Commentary

Geno-Marty match lets it rip like Rex

Finally, Jets' defense and offense share same mentality: attack, attack, attack

Updated: October 8, 2013, 9:13 PM ET
By Johnette Howard | ESPNNewYork.com

Jets rookie quarterback Geno Smith went from nearly unwatchable to nearly perfect in the space of a week.

By Tuesday morning, everyone still wanted to know how.

As in, how is it that Smith could rebound from a four-turnover nightmare against the Tennessee Titans that left him going from locker to locker to apologize to his teammates a week ago, then pull off something as magical as a 30-28 rally during his "Monday Night Football" debut in just his fifth career NFL start? He did all that after the Jets had just finished blowing a 13-point, second-half lead and got the ball back 80 yards from the end zone with 1:54 to play.

How?

Smith thinks he knows the answer.

"I had to adjust my mentality," he said after the Jets' coaching staff doubled down on trusting him despite his debacle against the Titans.

[+] EnlargeMornhinweg-Smith
AP Photo/Duane BurlesonGeno Smith, right, and Jets OC Marty Mornhinweg are perfectly suited for each other.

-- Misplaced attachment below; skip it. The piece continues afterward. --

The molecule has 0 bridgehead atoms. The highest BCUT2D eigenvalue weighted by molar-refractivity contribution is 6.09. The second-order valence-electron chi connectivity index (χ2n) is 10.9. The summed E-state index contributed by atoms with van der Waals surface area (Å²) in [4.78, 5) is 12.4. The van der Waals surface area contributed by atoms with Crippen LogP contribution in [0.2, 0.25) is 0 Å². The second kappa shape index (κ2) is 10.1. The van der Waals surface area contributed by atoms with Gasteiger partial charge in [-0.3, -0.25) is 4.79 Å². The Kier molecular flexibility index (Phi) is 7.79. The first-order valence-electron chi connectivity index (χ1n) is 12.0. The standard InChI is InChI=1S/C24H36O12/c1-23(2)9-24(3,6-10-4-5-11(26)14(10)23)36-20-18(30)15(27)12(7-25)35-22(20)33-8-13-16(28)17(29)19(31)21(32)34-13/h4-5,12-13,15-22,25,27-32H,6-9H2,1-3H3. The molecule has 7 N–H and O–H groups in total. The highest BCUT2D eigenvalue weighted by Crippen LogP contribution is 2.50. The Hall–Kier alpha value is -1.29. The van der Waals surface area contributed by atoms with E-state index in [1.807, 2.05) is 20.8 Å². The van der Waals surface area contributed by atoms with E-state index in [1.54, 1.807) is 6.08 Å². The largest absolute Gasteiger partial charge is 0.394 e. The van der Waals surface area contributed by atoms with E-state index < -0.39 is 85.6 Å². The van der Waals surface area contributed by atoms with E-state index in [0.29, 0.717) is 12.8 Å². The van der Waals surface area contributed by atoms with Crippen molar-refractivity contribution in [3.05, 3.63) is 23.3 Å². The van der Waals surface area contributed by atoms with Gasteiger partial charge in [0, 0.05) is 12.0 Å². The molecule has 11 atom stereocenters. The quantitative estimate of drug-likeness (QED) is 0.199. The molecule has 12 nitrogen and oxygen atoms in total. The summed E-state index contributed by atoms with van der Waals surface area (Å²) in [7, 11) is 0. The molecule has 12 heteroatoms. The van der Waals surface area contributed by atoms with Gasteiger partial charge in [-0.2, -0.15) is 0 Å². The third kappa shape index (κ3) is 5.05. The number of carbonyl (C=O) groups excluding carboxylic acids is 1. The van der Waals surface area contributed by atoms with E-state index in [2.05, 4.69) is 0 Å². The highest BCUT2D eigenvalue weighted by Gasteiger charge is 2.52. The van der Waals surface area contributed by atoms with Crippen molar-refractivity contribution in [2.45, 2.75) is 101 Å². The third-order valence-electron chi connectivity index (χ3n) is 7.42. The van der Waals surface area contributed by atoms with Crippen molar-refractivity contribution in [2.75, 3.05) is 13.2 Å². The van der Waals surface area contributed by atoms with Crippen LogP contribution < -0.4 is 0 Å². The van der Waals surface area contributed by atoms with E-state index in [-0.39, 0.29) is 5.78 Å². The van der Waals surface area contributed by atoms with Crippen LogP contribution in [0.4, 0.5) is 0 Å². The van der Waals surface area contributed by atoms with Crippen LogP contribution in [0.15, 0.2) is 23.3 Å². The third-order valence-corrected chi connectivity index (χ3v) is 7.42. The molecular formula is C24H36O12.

"They just tell me to go to out there and let it rip -- play with no conscience," Smith continued after he went 4-for-4 passing on the final drive and Nick Folk's game-winning, 43-yard field goal tumbled just inside the left upright as time expired.

Let it rip? The Jets offense? Since when?

For the first time in Rex Ryan's tenure as the Jets coach, his team might finally have an offensive coordinator, Marty Mornhinweg, who can match the aggressive mentality that has made Ryan's defenses perennially good.

Brian Schottenheimer, Ryan's first offense coordinator, didn't merely run the ground-and-pound attack that Ryan wanted; Schottenheimer never met a dink pass he didn't like, and he had a knack for calling gadget plays at spectacularly bad times. Last season's one-and-done offensive coordinator Tony Sparano? He rolled out an even drearier version of dinosaur ball while the rest of the NFL raced to develop high-octane passing attacks.

Ryan finally realized he had to change.

Mornhinweg's version of the West Coast offense seems perfectly suited to taking advantage of the athleticism and accuracy that Smith showed at West Virginia before he left and fell to the Jets in the second round of the draft. And Smith seems temperamentally suited for the identity Mornhinweg is trying to create. He's disciplined enough to take the short stuff and daring enough to take the deep shots Mornhinweg loves to dial up.

"It's a mentality -- we just want to be aggressive," Mornhinweg said recently. "And that mentality is important to me."

This shouldn't come as a surprise. Mornhinweg, 51, has a longstanding reputation for aggressiveness and a good history of molding winning quarterbacks, even ones as inexperienced as Smith. He came to the Jets after deciding not to follow his old boss, Andy Reid, to Kansas City after they were let go last season by the Eagles. But they did a lot of good work together before leaving.